In May, our little company reached a noteworthy milestone: 20 years in business. Since 65% of new businesses fail in the first ten years, we were feeling kind of proud.
We had plans for a year of celebration including an anniversary page on our website and a memorable get together with the clients, partners and friends who had helped build our business along the way. And then Covid altered our plans. Considerably.
Just like any business story, ours was shaped by successes and failures, marked by amazing good luck and work-to-exhaustion cycles. We met the most remarkable people and learned so much from clients and partners. It’s been an honor to earn their trust as we’ve partnered to create engaging communications and build performance.
So instead of a socially-distanced slice of cake and a glass of wine, we’re sharing three principles we’ve adopted in our first 20 years. They apply to building to building a business or navigating your career. Thank you to everyone who’s taught us these lessons along the way.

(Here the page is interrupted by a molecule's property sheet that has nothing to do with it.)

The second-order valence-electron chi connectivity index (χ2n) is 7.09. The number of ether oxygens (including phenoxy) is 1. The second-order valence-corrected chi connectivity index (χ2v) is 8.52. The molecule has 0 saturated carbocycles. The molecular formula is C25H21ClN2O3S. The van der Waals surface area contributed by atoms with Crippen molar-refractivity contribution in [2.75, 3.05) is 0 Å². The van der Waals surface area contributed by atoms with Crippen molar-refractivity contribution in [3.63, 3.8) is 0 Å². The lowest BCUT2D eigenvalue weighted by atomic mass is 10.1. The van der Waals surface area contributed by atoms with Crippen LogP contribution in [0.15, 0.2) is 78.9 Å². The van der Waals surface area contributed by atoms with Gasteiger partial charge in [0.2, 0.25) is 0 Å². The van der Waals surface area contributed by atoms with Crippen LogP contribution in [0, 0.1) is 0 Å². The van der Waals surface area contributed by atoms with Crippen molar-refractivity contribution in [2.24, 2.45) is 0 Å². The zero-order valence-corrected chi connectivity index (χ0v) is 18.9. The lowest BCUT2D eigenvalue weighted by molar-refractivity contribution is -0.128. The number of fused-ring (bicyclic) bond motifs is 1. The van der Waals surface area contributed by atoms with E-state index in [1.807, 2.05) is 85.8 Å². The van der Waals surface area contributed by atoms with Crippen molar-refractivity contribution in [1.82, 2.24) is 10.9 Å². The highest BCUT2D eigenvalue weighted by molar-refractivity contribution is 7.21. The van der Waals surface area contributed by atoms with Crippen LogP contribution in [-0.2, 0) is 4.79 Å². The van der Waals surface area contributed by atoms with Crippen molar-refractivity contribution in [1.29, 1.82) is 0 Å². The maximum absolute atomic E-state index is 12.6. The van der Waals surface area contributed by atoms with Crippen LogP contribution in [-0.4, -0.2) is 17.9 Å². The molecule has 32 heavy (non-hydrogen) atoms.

1. Get prepared to be lucky.
Business success is sometimes equal parts of hard work and good luck. But luck is not sustainable. You have to be prepared. That means identifying gaps, finding partners who can do what you can’t do, and having the emotional intelligence to lead others. Do the work of being prepared.
2. Follow the strategy and be accountable.
A goal without a plan is a wish. As a new business, our goal was to stay in business. We became more sophisticated over time. Part of that is not being in love with your own ideas, focusing relentlessly on delivering the strategy, and making adjustments. When you write down an aspirational business plan, don’t put it in the drawer. Review it, update it, and hold yourself accountable for results.
3. Find a fan. Be a fan.
No matter what you role, everyone needs a fan. Everyone needs someone to believe in them, to cheer them on, to drop a positive word of encouragement when things seem bleak. Find that person for you and be that person for someone else.